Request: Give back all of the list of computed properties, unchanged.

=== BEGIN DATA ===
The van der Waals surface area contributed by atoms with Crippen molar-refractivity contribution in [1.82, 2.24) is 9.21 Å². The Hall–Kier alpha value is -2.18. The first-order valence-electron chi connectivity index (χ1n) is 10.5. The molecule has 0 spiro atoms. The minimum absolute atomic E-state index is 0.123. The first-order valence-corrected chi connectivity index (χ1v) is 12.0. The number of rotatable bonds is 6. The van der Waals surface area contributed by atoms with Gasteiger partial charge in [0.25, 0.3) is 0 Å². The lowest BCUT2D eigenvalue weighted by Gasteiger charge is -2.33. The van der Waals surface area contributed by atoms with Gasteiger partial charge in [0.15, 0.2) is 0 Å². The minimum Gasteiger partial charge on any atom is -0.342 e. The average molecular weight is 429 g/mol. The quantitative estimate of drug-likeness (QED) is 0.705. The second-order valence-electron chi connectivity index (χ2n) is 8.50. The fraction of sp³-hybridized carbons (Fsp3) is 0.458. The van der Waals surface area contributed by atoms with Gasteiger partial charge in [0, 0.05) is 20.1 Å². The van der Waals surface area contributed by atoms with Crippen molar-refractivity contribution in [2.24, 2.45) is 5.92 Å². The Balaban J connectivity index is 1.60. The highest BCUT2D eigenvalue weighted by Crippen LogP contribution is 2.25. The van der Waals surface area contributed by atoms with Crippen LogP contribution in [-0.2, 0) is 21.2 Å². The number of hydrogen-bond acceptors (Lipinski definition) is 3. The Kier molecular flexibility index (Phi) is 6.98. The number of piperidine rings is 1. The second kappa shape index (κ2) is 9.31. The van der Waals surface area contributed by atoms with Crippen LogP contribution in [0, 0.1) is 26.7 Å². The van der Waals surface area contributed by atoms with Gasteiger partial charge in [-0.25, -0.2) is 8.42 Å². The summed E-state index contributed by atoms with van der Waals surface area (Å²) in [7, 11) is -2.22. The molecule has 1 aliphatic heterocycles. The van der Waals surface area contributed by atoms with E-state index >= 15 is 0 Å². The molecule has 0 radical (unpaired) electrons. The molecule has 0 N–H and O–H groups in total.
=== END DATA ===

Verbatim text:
The van der Waals surface area contributed by atoms with Crippen molar-refractivity contribution in [1.82, 2.24) is 9.21 Å². The Hall–Kier alpha value is -2.18. The first-order valence-electron chi connectivity index (χ1n) is 10.5. The molecule has 0 spiro atoms. The minimum absolute atomic E-state index is 0.123. The first-order valence-corrected chi connectivity index (χ1v) is 12.0. The number of rotatable bonds is 6. The van der Waals surface area contributed by atoms with Gasteiger partial charge in [0.25, 0.3) is 0 Å². The lowest BCUT2D eigenvalue weighted by Gasteiger charge is -2.33. The van der Waals surface area contributed by atoms with Gasteiger partial charge in [0.15, 0.2) is 0 Å². The minimum Gasteiger partial charge on any atom is -0.342 e. The average molecular weight is 429 g/mol. The quantitative estimate of drug-likeness (QED) is 0.705. The second-order valence-electron chi connectivity index (χ2n) is 8.50. The fraction of sp³-hybridized carbons (Fsp3) is 0.458. The van der Waals surface area contributed by atoms with Gasteiger partial charge in [0, 0.05) is 20.1 Å². The van der Waals surface area contributed by atoms with Crippen molar-refractivity contribution in [2.24, 2.45) is 5.92 Å². The Balaban J connectivity index is 1.60. The highest BCUT2D eigenvalue weighted by Crippen LogP contribution is 2.25. The van der Waals surface area contributed by atoms with Crippen LogP contribution in [-0.2, 0) is 21.2 Å². The number of hydrogen-bond acceptors (Lipinski definition) is 3. The Kier molecular flexibility index (Phi) is 6.98. The number of piperidine rings is 1. The second kappa shape index (κ2) is 9.31. The van der Waals surface area contributed by atoms with Crippen LogP contribution in [0, 0.1) is 26.7 Å². The van der Waals surface area contributed by atoms with Gasteiger partial charge in [-0.25, -0.2) is 8.42 Å². The summed E-state index contributed by atoms with van der Waals surface area (Å²) in [7, 11) is -2.22. The molecule has 1 aliphatic heterocycles. The van der Waals surface area contributed by atoms with E-state index >= 15 is 0 Å². The molecule has 0 radical (unpaired) electrons. The molecule has 0 N–H and O–H groups in total.